“I was not prepared for what I had seen. I had expected a paltry gathering of dead men’s dusty things, or some backwater squatters with zipguns holding up the local merchantry. Not… this.
Bile rose in my throat. My vision narrowed to a distant pair of pin pricks. My body rejected the nature of gravity and my head took leave of my senses. My previous life was vomited into the turbulent stream of my consciousness, but not the part I had expected. I had piled men as sandbags on Caltrax-9 and dug riot trenches through the tank-compacted bodies of water rioters on Daphnia, but those were not what I had flashed back to at that moment.
I had a sudden moment of lucidity amidst the cotton wool clarity my senses were affording me. There I was, barely few decades old and squire to a famous Arbitrator and law-maker, tending to his equipment before evening prayers. He approached me, hand raised, and my gut sank.
I quickly rose to my feet and closed my eyes, anticipating another reprimand. What was it this time? Was it the third rivet on his maul again? I swore I had checked that. Inside breast pocket strap? I had the seamstress prepare another three for me, just in case it snapped again. Only this time, there was no reprimand. I slowly opened my eyes.
I was only a stripling at the time and have since mentally reconciled his immense size, but it did not prevent this particular memory from painting him as a giant. I stared up at him from my position as insect. He was a broad man who blocked the light from the hall when he stood in the doorway and his fist was balled, but this time it did not contain a reprimand, but a collection of images. He asked me what I saw.
I told him I saw the collected works of a serial killer. The pictures were of bodies, all cut in precisely the same way across the throat, sometimes so forcefully that the head was left dangling about the chest by a thread of sinew or a patch of skin. He told me my observation, although precise, must be false. These were done within minutes of each other, but on different planets scattered about the sector. There was nothing connecting these individuals, rich or poor, except the cuts in their neck. This had to be the work of a cult.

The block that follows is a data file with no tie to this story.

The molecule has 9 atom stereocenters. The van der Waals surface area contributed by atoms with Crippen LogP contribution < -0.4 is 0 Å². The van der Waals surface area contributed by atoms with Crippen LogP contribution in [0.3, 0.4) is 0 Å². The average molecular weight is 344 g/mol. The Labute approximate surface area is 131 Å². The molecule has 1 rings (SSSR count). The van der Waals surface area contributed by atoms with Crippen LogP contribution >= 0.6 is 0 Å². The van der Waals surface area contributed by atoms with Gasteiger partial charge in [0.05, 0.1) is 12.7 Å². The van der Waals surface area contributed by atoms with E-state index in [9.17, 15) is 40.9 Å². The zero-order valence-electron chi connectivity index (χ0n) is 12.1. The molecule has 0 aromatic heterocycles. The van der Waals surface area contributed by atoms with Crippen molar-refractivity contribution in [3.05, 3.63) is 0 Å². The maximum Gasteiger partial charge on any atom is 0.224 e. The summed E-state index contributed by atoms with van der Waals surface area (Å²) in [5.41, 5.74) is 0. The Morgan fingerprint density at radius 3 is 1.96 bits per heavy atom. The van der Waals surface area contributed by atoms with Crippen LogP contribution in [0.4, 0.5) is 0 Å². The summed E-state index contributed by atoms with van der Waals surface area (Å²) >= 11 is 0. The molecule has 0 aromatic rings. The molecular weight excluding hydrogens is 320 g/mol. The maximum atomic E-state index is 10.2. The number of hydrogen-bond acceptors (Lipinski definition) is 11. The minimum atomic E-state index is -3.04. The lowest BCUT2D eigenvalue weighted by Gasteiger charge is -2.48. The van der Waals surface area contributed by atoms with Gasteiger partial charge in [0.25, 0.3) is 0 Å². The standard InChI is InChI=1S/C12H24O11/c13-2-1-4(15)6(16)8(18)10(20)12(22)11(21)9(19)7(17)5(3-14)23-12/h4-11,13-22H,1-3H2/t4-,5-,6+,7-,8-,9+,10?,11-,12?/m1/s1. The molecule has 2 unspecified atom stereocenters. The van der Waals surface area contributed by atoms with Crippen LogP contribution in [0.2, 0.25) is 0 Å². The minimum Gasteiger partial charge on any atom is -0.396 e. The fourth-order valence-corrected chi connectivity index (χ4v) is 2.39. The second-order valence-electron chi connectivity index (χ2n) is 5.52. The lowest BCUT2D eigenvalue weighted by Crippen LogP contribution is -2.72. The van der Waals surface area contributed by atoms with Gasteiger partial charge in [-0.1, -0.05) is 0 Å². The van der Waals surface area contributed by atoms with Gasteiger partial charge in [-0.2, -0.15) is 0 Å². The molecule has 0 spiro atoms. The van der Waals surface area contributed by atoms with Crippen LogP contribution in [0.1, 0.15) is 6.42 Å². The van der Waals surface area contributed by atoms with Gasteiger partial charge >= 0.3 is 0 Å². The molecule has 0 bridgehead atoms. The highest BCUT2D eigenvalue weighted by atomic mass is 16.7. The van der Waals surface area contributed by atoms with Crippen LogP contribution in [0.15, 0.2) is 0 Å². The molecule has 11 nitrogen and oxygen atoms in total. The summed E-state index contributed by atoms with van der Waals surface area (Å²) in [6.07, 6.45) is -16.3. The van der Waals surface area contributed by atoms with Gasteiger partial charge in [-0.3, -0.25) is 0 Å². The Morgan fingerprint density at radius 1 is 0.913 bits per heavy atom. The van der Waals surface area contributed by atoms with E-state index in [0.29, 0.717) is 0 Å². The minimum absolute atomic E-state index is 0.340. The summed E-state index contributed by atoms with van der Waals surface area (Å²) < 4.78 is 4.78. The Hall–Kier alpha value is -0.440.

Something about that encounter made me overstep my position without hesitation. Even as the words left my lips, I foresaw a lifetime cursed to squiredom, cleaning the slop from the interrogation chambers for the rest of my miserable existence. I told the Arbitrator he was wrong.
So much effort had been made into making it appear the work of a cult, the locations and timings specifically, that the killer had plastered his fingerprints all over every crime scene. Not literal fingerprints, that’s Magistratum work, woe betide the day the Arbites are forced to rely on basic fingerprint evidence to convict. No, the fingerprints of murder.
The cast-off blood from each cut played out identically. Some had struggled, some were killed standing, some were killed sitting, some in their beds while they slept, and yet the cast-off tells the same story – one person, one thing, of the same height, build and strength, did this. As I spoke, I referenced scribes and verispex agents who had done work about this, and I had already begun flicking through my work scrolls for citation. He had already left the room.
I received my deployment orders the next day, a junior post at Caltrax-9. The other squires told me it was essentially a death warrant. Seventeen years later at my posting on Daphnia I receive a missive from the the Segmentum Headquarters. My mentor had been dead for six years at this point, but his signature was undeniably present on the scroll.
The case had been closed, an incredibly prominent member of the Adeptus Terra had been implicated and found guilty, and my name had been signed off as the contributor for the evidence that finally damned them. I was not sure what to make of the information at the time, but it filled my contemplative morning lho-stick time for many subsequent sunrises. There had been a pattern, and I saw it as instinctively as I draw breath. I took a long, purposeful draw on my lho-stick. Tigurian-brand I think it was. The rich, peaty taste turned into acrid death in my lungs.
I coughed and spluttered, falling to my knees. My head swam, the cotton wool on my senses turned to razor blades. The sweet smell of morning lho turned into the sickening smell of poisoned sea air and death. My vision collapsed around me, cascading like a tower of broken glass. The atrocity in that Emperor-damned cave triggered something deep within me. I knew what this meant. This was not the needless wholesale slaughter of Caltrax-9, nor the street butchery of Daphnia.
This was a pattern.”